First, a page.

Two new grants totaling $2.1 million will advance research into diabetes at the University at Buffalo.
Dr. Paresh Dandona, a SUNY distinguished professor of medicine, received the grants to further his work into "liraglutide," an insulin additive. The research is exploring how the additive might change the course of treatment for Type I diabetes.
Dondona received a five-year, $1.4 million grant from the National Institute of Diabetes and Digestive and Kidney Diseases, part of the National Institutes for Health (NIH); and a $712,000 grant from the Juvenile Diabetes Research Foundation International.
According to a UB media release, Dondona and his team will use the NIH grant to conduct the first placebo-controlled, prospective, randomized study to determine the effect of adding liraglutide to insulin. The 56-week study of 90 people with Type 1 diabetes also will assess whether the drug suppresses the blood-sugar-raising hormone glucagon following meals.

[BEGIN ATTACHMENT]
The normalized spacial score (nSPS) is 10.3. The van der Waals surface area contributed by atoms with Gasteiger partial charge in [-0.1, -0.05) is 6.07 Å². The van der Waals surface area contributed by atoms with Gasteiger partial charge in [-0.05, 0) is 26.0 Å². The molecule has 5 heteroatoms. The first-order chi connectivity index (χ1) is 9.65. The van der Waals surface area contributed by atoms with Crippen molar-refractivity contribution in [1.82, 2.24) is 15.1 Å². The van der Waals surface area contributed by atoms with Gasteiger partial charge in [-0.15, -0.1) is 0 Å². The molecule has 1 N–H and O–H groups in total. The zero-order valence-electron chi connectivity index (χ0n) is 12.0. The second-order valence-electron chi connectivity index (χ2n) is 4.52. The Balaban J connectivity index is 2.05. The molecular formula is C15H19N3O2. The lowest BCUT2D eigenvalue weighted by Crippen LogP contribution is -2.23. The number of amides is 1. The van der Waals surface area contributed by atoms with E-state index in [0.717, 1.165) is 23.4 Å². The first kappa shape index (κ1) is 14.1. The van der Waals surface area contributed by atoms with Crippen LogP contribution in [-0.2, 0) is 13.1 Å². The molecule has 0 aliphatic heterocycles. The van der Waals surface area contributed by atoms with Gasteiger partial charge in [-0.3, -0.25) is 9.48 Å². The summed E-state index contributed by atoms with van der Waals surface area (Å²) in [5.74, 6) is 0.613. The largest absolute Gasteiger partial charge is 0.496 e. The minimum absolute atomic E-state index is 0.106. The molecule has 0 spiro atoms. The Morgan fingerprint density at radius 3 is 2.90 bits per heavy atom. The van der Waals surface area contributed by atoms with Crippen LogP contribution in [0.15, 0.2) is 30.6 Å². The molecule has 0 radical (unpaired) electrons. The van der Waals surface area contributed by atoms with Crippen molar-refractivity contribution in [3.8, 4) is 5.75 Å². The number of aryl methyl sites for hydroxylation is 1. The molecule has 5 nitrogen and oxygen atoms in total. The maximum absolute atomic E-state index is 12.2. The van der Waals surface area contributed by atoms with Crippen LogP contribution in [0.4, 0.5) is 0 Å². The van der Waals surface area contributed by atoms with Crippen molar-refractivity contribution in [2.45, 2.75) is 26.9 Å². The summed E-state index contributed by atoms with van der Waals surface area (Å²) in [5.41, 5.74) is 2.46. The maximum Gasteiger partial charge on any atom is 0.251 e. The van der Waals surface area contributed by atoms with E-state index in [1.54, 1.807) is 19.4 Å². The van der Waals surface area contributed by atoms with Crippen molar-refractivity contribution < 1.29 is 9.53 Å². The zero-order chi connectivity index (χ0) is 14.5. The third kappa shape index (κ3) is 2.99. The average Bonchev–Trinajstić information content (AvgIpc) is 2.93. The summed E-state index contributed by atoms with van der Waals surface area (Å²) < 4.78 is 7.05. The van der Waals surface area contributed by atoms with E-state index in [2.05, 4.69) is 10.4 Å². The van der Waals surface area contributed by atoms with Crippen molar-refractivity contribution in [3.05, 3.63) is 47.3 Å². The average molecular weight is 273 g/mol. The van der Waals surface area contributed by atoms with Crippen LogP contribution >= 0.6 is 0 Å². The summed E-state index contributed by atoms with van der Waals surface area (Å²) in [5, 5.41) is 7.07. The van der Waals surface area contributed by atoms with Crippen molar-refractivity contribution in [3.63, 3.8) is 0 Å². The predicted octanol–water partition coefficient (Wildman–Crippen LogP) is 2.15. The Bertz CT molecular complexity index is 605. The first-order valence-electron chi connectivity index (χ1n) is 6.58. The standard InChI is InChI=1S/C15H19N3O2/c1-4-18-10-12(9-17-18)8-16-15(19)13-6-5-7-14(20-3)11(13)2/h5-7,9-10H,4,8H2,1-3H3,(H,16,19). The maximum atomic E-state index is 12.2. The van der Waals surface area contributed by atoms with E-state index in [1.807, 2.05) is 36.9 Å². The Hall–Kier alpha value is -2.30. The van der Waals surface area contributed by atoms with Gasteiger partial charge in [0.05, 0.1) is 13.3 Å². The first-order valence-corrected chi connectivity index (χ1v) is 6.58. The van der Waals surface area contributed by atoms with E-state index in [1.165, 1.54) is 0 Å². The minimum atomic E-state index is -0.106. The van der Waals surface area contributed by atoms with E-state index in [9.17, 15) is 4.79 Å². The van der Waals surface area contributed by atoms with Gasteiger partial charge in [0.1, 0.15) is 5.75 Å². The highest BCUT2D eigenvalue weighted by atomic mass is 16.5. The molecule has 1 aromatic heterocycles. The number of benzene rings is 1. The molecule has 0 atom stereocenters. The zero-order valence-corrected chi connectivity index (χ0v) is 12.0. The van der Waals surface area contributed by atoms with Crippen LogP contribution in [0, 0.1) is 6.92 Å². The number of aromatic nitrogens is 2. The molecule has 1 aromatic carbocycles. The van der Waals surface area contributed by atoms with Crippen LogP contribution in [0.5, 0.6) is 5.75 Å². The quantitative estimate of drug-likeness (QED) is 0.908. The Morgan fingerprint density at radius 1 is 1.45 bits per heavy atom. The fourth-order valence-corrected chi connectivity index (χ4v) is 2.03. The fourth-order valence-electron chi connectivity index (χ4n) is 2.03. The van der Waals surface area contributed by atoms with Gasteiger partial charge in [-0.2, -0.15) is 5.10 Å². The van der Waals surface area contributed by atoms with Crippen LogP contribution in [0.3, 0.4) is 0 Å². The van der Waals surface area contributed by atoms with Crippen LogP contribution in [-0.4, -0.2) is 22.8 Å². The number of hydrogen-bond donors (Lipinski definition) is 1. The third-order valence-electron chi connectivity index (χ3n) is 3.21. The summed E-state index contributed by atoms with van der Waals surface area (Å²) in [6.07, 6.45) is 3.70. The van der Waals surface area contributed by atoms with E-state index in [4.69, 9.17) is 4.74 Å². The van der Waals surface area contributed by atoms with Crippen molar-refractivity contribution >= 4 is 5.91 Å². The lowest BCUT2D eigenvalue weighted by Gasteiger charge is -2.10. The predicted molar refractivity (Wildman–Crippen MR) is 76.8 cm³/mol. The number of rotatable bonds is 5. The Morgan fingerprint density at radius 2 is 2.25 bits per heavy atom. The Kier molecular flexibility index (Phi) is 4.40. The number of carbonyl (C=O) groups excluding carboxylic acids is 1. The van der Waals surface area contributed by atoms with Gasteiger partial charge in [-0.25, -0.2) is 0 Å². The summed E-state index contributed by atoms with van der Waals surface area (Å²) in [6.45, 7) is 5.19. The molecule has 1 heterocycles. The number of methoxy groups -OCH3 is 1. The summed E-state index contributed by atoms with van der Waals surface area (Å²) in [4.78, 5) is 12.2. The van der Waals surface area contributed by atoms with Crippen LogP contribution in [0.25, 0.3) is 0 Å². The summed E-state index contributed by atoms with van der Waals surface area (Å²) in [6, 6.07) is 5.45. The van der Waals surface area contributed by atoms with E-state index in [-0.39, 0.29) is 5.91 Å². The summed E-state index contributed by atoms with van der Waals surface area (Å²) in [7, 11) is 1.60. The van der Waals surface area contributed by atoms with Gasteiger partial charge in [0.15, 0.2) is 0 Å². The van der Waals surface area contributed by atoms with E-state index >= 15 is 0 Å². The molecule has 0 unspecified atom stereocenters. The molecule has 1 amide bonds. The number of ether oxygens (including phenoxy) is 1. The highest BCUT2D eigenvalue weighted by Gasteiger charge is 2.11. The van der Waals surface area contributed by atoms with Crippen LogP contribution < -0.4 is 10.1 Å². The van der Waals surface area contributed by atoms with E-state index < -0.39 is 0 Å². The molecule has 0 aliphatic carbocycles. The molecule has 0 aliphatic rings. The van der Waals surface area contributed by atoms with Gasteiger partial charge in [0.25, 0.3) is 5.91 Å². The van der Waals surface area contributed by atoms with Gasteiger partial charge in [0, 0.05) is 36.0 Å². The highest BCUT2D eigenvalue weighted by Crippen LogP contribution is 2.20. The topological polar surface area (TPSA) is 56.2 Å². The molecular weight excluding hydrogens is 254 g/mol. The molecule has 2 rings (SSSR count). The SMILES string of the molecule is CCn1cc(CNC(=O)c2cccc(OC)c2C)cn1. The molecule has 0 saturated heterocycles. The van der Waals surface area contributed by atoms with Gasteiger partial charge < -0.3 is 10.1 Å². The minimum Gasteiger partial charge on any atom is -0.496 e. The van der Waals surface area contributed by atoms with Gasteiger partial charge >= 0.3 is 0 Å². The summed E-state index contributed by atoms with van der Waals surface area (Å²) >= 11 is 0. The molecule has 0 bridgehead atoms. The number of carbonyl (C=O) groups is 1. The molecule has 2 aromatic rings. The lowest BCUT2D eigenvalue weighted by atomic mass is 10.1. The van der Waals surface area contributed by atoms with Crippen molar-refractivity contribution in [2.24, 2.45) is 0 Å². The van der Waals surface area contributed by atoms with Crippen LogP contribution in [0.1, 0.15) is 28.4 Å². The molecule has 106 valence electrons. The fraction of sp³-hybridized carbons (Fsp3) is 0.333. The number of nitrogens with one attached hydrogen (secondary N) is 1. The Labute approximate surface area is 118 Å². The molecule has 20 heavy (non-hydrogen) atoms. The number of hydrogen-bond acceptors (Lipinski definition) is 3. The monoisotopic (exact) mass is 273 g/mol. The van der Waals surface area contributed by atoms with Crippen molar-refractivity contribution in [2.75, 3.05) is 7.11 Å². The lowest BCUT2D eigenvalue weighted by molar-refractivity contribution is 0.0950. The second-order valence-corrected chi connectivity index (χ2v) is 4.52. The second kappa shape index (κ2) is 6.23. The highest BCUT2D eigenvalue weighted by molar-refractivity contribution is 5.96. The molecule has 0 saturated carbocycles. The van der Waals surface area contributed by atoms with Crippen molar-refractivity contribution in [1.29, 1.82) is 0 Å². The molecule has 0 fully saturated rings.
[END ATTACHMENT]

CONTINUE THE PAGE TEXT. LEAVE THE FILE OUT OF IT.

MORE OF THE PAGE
The foundation grant will be used to study the effect of liraglutide on 70 obese patients.
Currently marketed as Victoza, liraglutide is currently used to treat Type 2 diabetes. Dandona is hopeful the research will confirm a beneficial effect for Type 1 patients, for whom the only treatment option is insulin. Finding an alternative is important because a majority of these patients are not well controlled.
Dandona is also leading two additional studies of liraglutide, one funded by the American Diabetes Association that will assess the effect of the drug on patients age 16 to 30; and another that will determine the correct dose through a study funded by Novo Nordisk, the drug's manufacturer.